Excel Formula For Finding The Last Number In A Column Project Manager Job Offers: Using The Sharp-Shooter Approach

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Project Manager Job Offers: Using The Sharp-Shooter Approach

In case you haven’t noticed, the job market isn’t in great shape these days. Somehow, that humiliating status has passed. Those of us lucky enough (or diligent enough) to acquire certain professional qualifications feel the soul-crushing threat of unemployment much less acutely than others… but we still feel it. On top of that, there aren’t many "Project management" There are job offers… and when there is one, it’s not a perfect one either "fit" Or there is too much competition.

Here are some tips to help you apply for some of those PM jobs you might come across:

1. Use a sharp-shooter’s approach

Once, the story goes, it was entirely possible to say "I have been managing projects" And for the most part, when we were looking for a new position, we could find job vacancies that more or less fit our criteria. Nowadays we have to "Cut our coat" As per job description. To put it bluntly, when you are waiting for one "Perfect fit" As for your career plans, no more bread will appear on your table. This means you need to use analytical and hindsight thinking to determine the specific skills needed for each job vacancy, and focus on the part of your experience that shows you’ve been there and done that. For example, if you have experience in both manufacturing and supply chain management and the job description appears to be primarily outsourcing procurement, then it is worth the effort spent rewriting your resume to focus on the supply chain management and outsourcing aspects (rather than manufacturing). Your skills summary section and your current job ‘responsibilities’.

2. Get your PMP certification

Being PMP-certified is a great boon that should put you head and shoulders above 96% of other applicants (only 4% of project managers in the US/Canada hold PMP certification). Consequently you should mention it clearly in your resume and even dedicate a sentence in your cover letter to emphasize the fact. Furthermore, you should bring to the employer’s attention, how in obtaining your PMP status, you acquired a broad-based competency that transformed you into a highly versatile individual. On your resume, a summary section describes your skills and describes how you can successfully manage projects from start to finish.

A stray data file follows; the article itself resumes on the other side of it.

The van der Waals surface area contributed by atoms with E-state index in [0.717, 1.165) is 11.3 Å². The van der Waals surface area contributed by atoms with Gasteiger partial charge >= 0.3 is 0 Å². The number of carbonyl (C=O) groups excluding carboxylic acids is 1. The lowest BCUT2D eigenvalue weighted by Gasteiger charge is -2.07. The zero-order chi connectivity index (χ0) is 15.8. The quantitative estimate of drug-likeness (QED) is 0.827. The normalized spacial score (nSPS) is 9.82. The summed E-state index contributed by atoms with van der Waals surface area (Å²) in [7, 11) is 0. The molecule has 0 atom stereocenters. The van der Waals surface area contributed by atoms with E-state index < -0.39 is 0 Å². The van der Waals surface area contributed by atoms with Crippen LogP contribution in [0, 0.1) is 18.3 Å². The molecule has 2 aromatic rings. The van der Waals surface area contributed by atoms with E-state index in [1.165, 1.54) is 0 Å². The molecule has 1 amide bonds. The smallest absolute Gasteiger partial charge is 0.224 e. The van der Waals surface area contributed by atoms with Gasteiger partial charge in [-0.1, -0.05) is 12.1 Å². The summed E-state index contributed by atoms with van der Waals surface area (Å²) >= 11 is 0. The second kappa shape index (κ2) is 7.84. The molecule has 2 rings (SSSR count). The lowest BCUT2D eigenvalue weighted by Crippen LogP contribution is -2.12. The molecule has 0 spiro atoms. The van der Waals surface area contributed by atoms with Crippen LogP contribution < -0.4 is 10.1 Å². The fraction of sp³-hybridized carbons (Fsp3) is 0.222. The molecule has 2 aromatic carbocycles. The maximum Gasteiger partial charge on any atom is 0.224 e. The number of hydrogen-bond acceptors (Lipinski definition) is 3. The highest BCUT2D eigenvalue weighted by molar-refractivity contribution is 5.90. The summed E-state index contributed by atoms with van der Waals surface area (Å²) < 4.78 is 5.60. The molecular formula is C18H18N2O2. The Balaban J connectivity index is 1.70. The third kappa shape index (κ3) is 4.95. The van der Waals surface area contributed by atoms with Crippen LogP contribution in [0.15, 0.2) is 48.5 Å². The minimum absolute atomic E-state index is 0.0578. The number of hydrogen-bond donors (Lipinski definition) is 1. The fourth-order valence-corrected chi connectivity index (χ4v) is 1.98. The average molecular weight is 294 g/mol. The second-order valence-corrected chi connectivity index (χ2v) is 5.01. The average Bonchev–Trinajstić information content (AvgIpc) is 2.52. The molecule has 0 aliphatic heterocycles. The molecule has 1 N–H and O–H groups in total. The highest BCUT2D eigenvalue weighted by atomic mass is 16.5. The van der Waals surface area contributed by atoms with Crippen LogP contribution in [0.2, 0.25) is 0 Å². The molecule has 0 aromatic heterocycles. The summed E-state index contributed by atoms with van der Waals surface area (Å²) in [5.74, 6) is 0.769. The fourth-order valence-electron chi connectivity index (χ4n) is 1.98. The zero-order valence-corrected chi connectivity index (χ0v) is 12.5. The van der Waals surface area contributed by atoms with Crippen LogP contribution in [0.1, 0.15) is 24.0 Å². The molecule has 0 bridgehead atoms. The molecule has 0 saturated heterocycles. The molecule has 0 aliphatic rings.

3. Focus on all dimensions of the PM function

You will be aware that the majority of project management job vacancies or advertisements have requirements for technical and social skills. Accordingly you should identify and address these two dimensions even if they are not clearly separated in the advertisement. The simplest way to apply for a job is to create a table in an Excel spreadsheet and list all the specific job requirements on two separate worksheets. Examples include a university degree, PMP certification, technology experience, budgeting and financial management experience under technical skills. And social skills include management and leadership skills and experience, ability to motivate, demonstrated success in building team relationships and partnerships across organizational lines. Then in a separate column, write down your own abilities for each of these lines and how they relate. Your past experience for this job.

This approach will help you prepare a more targeted resume and cover letter for this job offer, and will force you to think harder about yourself. "Elevator pitch" During the interview where you have to show that you are a perfect match for the position. All this involves some effort on your part, but one or two applications done this way are more likely to be successful than hundreds ‘n mass’ submitted. The entire time you’re preparing your resume and cover letter, you should be thinking about the interview and the questions you might ask. It is a fact that by carefully targeting an application, a candidate can control the interview questions to a large extent.

4. Research, research, research